How Can Clinical Quality Officers Change Doctors’ Behaviors?

Clinical quality officers have a tough job. They have to change the behavior of people providing care in their health systems. This means doing everything they can to remove the barriers that keep healthcare professionals from providing the best care possible.

Many quality officers are tasked with things completely out of their reach—reducing mistakes that happen during patient visits, lower hospital readmissions, and ultimately allowing their organizations to control the cost of care.

To the frustration of quality officers and many in the medical community, there is no guarantee that proven best practices will get adopted by doctors in a meaningful time frame, or if at all. Dr. Atul Gawande aptly observed this struggle in the history of medicine in his New Yorker piece, ‘Slow Ideas.’ “Here we are in the first part of the twenty-first century, and we’re still trying to figure out how to get ideas from the first part of the twentieth century to take root.”

CDS as a Solution

As the quality leaders look to technology to deliver trusted best practices to physicians in a timely manner, Clinical Decision Support (CDS) solutions have emerged that offer evidence-based guidelines that are digitized, sortable, and easy to access and navigate. CDS solutions minimize risks of medical errors, reduce diagnosis errors—which can account for 10-30% of medical errors. They can do this by giving all caregivers consistent and credible information and improve efficiency through reducing unnecessary patient expenditures. They can also offer an updated, single source of truth for clinical best-practice information.

CDS offerings have brought a great deal of value to physicians and patients, however they still struggle to be adopted. With limited time, busy physicians often find CDS alerts distracting and lacking full context. The most commonly used decision support aid provides only reference articles based on patient’s diagnosis, which forces the physician to spend time reading one or more articles. The challenge for the next wave of innovators will be to get CDS built into the physician’s workflow and offer a deep analysis of the patient data that has been absent to date.

CDS Hold the Potential to Improved the Clinician’s Relationship with the EHR

Though unpopular, electronic health records (EHRs) are a necessary evil that could offer an informed CDS output, integrating relevant patient historical and encounter data. The happy marriage of CDS and EHR information could form a powerful union. It would equip physicians with complex, patient-specific, decision making as part of their patient-visit workflow, delivering just the behavior change quality officers need.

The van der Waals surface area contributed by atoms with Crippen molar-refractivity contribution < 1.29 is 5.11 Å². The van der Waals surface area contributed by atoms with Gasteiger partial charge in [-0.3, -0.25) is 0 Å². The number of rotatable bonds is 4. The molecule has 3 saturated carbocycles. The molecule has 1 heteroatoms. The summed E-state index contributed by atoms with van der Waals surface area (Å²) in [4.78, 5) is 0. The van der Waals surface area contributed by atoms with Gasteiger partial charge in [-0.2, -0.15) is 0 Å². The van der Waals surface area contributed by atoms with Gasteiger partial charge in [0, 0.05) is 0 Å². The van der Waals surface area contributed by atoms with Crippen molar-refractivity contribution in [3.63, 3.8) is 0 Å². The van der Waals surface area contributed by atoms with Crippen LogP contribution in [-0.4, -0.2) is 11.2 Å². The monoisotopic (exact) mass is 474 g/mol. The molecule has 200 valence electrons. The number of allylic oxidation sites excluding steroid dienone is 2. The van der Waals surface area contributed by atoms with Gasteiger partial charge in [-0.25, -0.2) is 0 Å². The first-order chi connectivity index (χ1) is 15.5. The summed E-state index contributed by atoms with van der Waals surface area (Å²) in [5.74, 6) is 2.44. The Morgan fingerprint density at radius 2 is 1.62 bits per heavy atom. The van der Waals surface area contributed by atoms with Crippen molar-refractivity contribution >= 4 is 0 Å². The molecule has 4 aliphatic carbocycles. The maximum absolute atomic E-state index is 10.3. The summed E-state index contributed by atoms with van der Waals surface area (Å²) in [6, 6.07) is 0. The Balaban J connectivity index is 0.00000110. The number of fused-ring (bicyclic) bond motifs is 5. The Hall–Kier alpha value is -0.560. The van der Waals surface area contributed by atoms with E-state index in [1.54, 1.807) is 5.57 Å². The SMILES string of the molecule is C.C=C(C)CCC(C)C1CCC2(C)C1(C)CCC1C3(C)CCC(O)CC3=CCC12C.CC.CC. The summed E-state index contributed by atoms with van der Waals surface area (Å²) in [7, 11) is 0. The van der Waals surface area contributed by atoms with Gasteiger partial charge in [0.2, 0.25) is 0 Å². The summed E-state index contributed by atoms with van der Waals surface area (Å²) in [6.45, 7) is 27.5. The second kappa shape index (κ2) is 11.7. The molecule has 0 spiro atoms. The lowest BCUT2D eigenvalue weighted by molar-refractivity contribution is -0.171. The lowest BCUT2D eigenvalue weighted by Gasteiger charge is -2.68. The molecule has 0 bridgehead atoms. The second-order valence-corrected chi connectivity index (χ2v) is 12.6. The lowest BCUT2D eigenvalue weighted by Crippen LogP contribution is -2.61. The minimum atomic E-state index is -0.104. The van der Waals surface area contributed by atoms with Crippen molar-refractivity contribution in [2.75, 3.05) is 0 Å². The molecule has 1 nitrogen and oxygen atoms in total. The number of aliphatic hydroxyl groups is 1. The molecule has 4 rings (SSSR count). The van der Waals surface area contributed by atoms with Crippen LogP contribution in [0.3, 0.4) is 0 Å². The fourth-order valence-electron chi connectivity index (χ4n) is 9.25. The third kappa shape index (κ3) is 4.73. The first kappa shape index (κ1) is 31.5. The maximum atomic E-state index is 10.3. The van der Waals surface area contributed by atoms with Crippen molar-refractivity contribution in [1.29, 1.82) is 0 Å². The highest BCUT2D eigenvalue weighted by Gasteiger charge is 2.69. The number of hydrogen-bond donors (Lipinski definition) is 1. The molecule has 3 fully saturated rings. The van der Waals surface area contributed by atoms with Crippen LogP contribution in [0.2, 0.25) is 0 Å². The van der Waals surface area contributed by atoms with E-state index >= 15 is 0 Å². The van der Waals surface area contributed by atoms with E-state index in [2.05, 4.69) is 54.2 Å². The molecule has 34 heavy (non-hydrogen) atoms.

According to the head of the American Medical Association (AMA), enhancing the ability for EHRs to improve clinical care is vital. “Physicians believe it is a national imperative to reframe policy around the desired future capabilities of this technology and emphasize clinical care improvements as the primary focus,” AMA President-Elect Steven J. Stack, MD, said in a news release.

The Next Generation of CDS

If CDS accessed patient data to help provide evidence-based recommendations at the point-of-care, they could truly improve both quality of care and outcomes. EHRs could be profoundly improved if they offered CDS that:

* Pulls patient data from EHRs to make real-time, patient-specific recommendations triggered by the physician at the point-of-care
* Can make complex calculations and decisions with specific patient data and the latest evidence-based guidelines
* Saves physicians time searching through thousands of new medical research articles and guidelines published monthly
* Offers a more focused visit, allowing physicians to get the specific patient recommendation they need quickly

Such capabilities would allow quality officers to incorporate patient-specific care recommendation based on evidence-based best practices directly into the physicians’ workflow.

When we consider how quality can be improved — bringing all the best practices of our time to a physician at the point of care with patient context — the EHR has the potential to truly improve the quality of patient care and outcomes. Such solutions would equip quality officers to enable the behavior change they need to control quality.

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